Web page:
Please note that exclusion clauses are different from other terms, such as warranties and conditions precedent, found in the contract of insurance. Exclusion clauses are used to define, from the get-go, the specific risks that the insurer won’t cover in any event under a policy. On the other hand, warranties and conditions precedent only focus on the scope of a policy’s coverage when its breached by the policyholder.
If any circumstance described in an exclusion clause applies, then any damage(s) that arises from that circumstance won’t be covered by the policy even if the damage(s) results from uncertainties or specified events that the policy protects against. A good example of exclusion concerning life insurance is certain activities that are considered dangerous like skydiving or scuba-diving, car racing, and hang-gliding instead of flying using a regularly scheduled airline.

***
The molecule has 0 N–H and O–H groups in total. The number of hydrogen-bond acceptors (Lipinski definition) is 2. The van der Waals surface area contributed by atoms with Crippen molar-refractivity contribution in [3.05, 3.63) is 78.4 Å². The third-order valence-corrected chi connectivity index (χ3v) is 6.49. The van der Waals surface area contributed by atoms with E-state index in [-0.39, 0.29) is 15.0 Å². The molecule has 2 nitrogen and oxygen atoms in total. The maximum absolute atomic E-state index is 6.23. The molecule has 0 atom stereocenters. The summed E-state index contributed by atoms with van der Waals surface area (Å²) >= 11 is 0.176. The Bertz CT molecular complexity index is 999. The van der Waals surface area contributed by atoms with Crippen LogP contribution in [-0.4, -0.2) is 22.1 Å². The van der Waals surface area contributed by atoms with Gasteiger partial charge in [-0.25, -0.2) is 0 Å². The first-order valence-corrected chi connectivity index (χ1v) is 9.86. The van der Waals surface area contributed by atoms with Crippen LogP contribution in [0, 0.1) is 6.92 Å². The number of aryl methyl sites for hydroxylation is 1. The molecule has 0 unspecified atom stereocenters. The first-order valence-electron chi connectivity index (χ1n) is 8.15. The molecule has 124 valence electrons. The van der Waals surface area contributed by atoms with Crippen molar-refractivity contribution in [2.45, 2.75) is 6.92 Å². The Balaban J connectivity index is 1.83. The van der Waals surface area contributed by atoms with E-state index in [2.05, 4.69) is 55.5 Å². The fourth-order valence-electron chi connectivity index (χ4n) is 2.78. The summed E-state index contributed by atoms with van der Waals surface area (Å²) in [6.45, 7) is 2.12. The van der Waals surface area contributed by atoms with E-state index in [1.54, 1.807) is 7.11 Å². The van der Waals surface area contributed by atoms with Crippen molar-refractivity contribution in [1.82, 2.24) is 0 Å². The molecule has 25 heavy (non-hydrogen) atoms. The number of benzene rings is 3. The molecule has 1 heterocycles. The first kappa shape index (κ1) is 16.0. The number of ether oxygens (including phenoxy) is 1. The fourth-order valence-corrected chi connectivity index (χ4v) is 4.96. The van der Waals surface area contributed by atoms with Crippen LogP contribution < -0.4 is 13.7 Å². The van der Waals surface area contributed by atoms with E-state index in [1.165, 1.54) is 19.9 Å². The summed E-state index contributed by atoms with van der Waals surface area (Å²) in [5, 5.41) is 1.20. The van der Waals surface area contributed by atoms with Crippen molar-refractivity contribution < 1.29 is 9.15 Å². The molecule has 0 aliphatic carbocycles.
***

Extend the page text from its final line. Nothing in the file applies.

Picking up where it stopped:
Insurance companies will often take advantage of such minor details to deny claims, which is why you are advised to always check the exclusion clauses in your insurance policies before committing. If an insurance company just denied your claim by using the exclusion clause excuse, call us now to speak to a Keith Law life insurance dispute attorney for legal counsel.
What Does Contestable Period Mean?
The moment you buy life insurance, you enter into a period known as the contestability period, which lasts two years in Arkansas. During this period, the company has the freedom to investigate any life insurance pay-out claims made by beneficiaries, and is also when most insurers deny claims.